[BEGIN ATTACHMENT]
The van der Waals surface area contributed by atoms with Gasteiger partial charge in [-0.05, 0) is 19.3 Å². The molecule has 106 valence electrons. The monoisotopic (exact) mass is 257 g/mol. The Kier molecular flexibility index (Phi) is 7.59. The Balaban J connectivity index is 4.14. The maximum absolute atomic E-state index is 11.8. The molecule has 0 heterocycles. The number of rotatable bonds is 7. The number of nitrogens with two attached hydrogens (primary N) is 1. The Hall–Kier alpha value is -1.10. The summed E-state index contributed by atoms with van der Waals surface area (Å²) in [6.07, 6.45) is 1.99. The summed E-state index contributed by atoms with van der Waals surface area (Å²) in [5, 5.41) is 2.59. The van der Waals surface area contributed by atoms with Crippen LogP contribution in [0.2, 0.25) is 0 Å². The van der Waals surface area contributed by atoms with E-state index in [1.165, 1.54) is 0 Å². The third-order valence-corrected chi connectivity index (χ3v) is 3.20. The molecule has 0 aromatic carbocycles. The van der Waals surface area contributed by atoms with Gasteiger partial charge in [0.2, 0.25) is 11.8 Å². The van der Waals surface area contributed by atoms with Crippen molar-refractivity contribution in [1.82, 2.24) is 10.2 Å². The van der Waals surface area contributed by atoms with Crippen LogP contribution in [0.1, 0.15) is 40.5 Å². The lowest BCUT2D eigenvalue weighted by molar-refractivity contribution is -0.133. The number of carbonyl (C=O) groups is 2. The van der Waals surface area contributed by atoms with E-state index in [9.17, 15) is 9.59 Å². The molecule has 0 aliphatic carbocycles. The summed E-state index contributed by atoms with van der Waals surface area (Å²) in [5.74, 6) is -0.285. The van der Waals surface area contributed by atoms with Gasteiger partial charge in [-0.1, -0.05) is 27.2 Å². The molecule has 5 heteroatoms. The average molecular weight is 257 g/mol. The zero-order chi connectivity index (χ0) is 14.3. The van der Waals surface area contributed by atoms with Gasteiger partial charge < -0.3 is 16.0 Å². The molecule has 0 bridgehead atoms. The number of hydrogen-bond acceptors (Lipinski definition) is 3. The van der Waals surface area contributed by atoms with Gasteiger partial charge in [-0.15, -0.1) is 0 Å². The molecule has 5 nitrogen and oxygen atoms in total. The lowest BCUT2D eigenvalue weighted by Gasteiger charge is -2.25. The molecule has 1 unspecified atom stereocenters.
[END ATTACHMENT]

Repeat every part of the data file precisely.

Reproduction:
The van der Waals surface area contributed by atoms with Gasteiger partial charge in [-0.05, 0) is 19.3 Å². The molecule has 106 valence electrons. The monoisotopic (exact) mass is 257 g/mol. The Kier molecular flexibility index (Phi) is 7.59. The Balaban J connectivity index is 4.14. The maximum absolute atomic E-state index is 11.8. The molecule has 0 heterocycles. The number of rotatable bonds is 7. The number of nitrogens with two attached hydrogens (primary N) is 1. The Hall–Kier alpha value is -1.10. The summed E-state index contributed by atoms with van der Waals surface area (Å²) in [6.07, 6.45) is 1.99. The summed E-state index contributed by atoms with van der Waals surface area (Å²) in [5, 5.41) is 2.59. The van der Waals surface area contributed by atoms with Crippen LogP contribution in [0.2, 0.25) is 0 Å². The van der Waals surface area contributed by atoms with E-state index in [1.165, 1.54) is 0 Å². The third-order valence-corrected chi connectivity index (χ3v) is 3.20. The molecule has 0 aromatic carbocycles. The van der Waals surface area contributed by atoms with Gasteiger partial charge in [0.2, 0.25) is 11.8 Å². The van der Waals surface area contributed by atoms with Crippen molar-refractivity contribution in [1.82, 2.24) is 10.2 Å². The van der Waals surface area contributed by atoms with Crippen LogP contribution in [0.1, 0.15) is 40.5 Å². The lowest BCUT2D eigenvalue weighted by molar-refractivity contribution is -0.133. The number of carbonyl (C=O) groups is 2. The van der Waals surface area contributed by atoms with E-state index in [9.17, 15) is 9.59 Å². The molecule has 0 aliphatic carbocycles. The summed E-state index contributed by atoms with van der Waals surface area (Å²) in [5.74, 6) is -0.285. The van der Waals surface area contributed by atoms with Gasteiger partial charge in [-0.1, -0.05) is 27.2 Å². The molecule has 5 heteroatoms. The average molecular weight is 257 g/mol. The zero-order chi connectivity index (χ0) is 14.3. The van der Waals surface area contributed by atoms with Gasteiger partial charge < -0.3 is 16.0 Å². The molecule has 0 bridgehead atoms. The number of hydrogen-bond acceptors (Lipinski definition) is 3. The van der Waals surface area contributed by atoms with Gasteiger partial charge in [-0.15, -0.1) is 0 Å². The molecule has 5 nitrogen and oxygen atoms in total. The lowest BCUT2D eigenvalue weighted by Gasteiger charge is -2.25. The molecule has 1 unspecified atom stereocenters.